Boomers Migrating to Rural America

[imgbelt img=amenities.gif]Baby Boomers are coming. Over the next decade, many will leave the cities for smaller towns, a migration that will change the nature and economy of many rural counties.


found here. 

“rural rebound” came from Boomers moving into small towns, the authors write. 

Now those who are between 45 and 63 years of age are “poised to significantly increase the population of 55-75 year olds in rural and small-town America through 2020, with major social and economic implications for their chosen destinations,” according to Cromartie and Nelson.

Boomers are moving, and as they do, they are leaving both metro areas and suburbia in favor of smaller towns. Metro areas gained 973,000 Boomers during the 1990s, according to Cromartie and Nelson. Counties on the fringe of metro areas — the suburbs or exurbs — had the highest rate of Boomer in-migration during that decade.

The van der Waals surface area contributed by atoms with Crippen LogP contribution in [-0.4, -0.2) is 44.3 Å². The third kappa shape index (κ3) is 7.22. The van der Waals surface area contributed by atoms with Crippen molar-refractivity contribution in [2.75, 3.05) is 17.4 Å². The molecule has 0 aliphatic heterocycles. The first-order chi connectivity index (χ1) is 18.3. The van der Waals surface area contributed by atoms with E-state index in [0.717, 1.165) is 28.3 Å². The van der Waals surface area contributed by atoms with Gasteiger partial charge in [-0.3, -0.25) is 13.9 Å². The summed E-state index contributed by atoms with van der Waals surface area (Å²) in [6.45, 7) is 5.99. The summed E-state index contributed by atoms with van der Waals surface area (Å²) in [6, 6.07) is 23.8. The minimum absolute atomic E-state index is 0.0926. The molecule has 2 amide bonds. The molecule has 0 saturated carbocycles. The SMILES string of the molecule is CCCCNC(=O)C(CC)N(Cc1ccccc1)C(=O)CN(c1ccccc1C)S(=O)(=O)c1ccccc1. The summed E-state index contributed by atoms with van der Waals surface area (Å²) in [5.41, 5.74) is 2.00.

[imgcontainer left] [img:moversbytime.png] [source]Economic Research Service

The number of Boomers migrating to rural, or non-metro, counties is increasing, gaining steam in the next decade.
In the 2010s, however, those trends will reverse. Metro areas will see a net loss of 643,000 Boomers during the next decade. Fringe counties will see their in-migration rates remain stable. But rural counties, will welcome increasing numbers of Boomers. “After gaining only 277,000 boomer migrants during the 1990s, these nonadjacent counties will gain nearly 362,000 and 383,000 new Boomer residents during the 2000s and 2010s, respectively,” Cromartie and Nelson write.

Most counties won’t see a big influx of Boomers, however. My voiceless, doodle-writing friend scribbled that he and his wife are thinking of moving to northern New Mexico, in the mountains.

This is typical boomer behavior, seeking out the places with the most natural amenities — beaches, lakes, rivers and mountains. Cromartie and Nelson found that the net migration to the 500 rural counties with the most scenic amenities will increase from 520,000 in the 1990s to 720,000 in the 2010s.